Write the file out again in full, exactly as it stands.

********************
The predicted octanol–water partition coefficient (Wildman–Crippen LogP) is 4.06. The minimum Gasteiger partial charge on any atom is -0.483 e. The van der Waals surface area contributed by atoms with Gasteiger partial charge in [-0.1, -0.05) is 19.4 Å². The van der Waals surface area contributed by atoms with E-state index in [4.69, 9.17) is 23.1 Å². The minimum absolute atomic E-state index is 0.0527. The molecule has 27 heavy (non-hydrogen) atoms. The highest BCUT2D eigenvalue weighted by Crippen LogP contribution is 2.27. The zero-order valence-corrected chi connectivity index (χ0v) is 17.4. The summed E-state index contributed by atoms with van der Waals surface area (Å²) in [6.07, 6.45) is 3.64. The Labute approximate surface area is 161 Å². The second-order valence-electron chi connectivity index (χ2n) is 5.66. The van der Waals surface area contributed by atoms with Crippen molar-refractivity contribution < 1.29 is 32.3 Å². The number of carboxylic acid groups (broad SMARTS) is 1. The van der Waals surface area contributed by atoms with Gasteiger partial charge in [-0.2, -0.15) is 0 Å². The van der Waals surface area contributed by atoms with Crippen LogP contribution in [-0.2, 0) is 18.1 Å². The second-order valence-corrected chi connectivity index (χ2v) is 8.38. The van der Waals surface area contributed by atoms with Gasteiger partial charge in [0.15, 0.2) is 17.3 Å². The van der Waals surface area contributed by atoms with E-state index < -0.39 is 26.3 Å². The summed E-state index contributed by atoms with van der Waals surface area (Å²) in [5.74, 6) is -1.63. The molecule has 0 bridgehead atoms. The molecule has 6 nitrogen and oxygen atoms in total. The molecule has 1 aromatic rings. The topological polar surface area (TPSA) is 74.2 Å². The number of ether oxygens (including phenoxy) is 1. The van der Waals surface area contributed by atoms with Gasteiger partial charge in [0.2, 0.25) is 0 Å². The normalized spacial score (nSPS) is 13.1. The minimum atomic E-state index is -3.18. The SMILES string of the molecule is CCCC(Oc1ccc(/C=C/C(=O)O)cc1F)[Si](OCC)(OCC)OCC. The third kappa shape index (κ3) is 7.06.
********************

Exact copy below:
The predicted octanol–water partition coefficient (Wildman–Crippen LogP) is 4.06. The minimum Gasteiger partial charge on any atom is -0.483 e. The van der Waals surface area contributed by atoms with Gasteiger partial charge in [-0.1, -0.05) is 19.4 Å². The van der Waals surface area contributed by atoms with E-state index in [4.69, 9.17) is 23.1 Å². The minimum absolute atomic E-state index is 0.0527. The molecule has 27 heavy (non-hydrogen) atoms. The highest BCUT2D eigenvalue weighted by Crippen LogP contribution is 2.27. The zero-order valence-corrected chi connectivity index (χ0v) is 17.4. The summed E-state index contributed by atoms with van der Waals surface area (Å²) in [6.07, 6.45) is 3.64. The Labute approximate surface area is 161 Å². The second-order valence-electron chi connectivity index (χ2n) is 5.66. The van der Waals surface area contributed by atoms with Crippen molar-refractivity contribution < 1.29 is 32.3 Å². The number of carboxylic acid groups (broad SMARTS) is 1. The van der Waals surface area contributed by atoms with Gasteiger partial charge in [-0.2, -0.15) is 0 Å². The van der Waals surface area contributed by atoms with Crippen LogP contribution in [-0.2, 0) is 18.1 Å². The second-order valence-corrected chi connectivity index (χ2v) is 8.38. The van der Waals surface area contributed by atoms with Gasteiger partial charge in [0.15, 0.2) is 17.3 Å². The van der Waals surface area contributed by atoms with E-state index < -0.39 is 26.3 Å². The summed E-state index contributed by atoms with van der Waals surface area (Å²) in [5.74, 6) is -1.63. The molecule has 0 bridgehead atoms. The molecule has 6 nitrogen and oxygen atoms in total. The molecule has 1 aromatic rings. The topological polar surface area (TPSA) is 74.2 Å². The number of ether oxygens (including phenoxy) is 1. The van der Waals surface area contributed by atoms with Gasteiger partial charge in [0.2, 0.25) is 0 Å². The normalized spacial score (nSPS) is 13.1. The minimum atomic E-state index is -3.18. The SMILES string of the molecule is CCCC(Oc1ccc(/C=C/C(=O)O)cc1F)[Si](OCC)(OCC)OCC. The third kappa shape index (κ3) is 7.06.